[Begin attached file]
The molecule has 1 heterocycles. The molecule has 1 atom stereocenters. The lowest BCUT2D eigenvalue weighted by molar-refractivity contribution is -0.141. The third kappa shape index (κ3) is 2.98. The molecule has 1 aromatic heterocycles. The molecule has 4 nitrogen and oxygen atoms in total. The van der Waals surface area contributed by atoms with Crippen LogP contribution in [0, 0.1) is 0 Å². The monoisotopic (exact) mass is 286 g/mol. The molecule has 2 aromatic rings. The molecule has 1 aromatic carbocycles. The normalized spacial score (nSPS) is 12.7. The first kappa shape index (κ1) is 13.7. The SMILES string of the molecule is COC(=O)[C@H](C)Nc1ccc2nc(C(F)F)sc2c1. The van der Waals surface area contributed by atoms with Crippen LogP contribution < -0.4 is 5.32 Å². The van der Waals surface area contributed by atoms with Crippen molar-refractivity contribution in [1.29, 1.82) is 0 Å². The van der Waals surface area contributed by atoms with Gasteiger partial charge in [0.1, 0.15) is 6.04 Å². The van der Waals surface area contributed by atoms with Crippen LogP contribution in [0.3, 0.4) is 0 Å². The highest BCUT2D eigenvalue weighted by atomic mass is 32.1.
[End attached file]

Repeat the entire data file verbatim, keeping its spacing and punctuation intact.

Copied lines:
The molecule has 1 heterocycles. The molecule has 1 atom stereocenters. The lowest BCUT2D eigenvalue weighted by molar-refractivity contribution is -0.141. The third kappa shape index (κ3) is 2.98. The molecule has 1 aromatic heterocycles. The molecule has 4 nitrogen and oxygen atoms in total. The van der Waals surface area contributed by atoms with Crippen LogP contribution in [0, 0.1) is 0 Å². The monoisotopic (exact) mass is 286 g/mol. The molecule has 2 aromatic rings. The molecule has 1 aromatic carbocycles. The normalized spacial score (nSPS) is 12.7. The first kappa shape index (κ1) is 13.7. The SMILES string of the molecule is COC(=O)[C@H](C)Nc1ccc2nc(C(F)F)sc2c1. The van der Waals surface area contributed by atoms with Crippen LogP contribution < -0.4 is 5.32 Å². The van der Waals surface area contributed by atoms with Crippen molar-refractivity contribution in [1.29, 1.82) is 0 Å². The van der Waals surface area contributed by atoms with Gasteiger partial charge in [0.1, 0.15) is 6.04 Å². The van der Waals surface area contributed by atoms with Crippen LogP contribution in [0.3, 0.4) is 0 Å². The highest BCUT2D eigenvalue weighted by atomic mass is 32.1.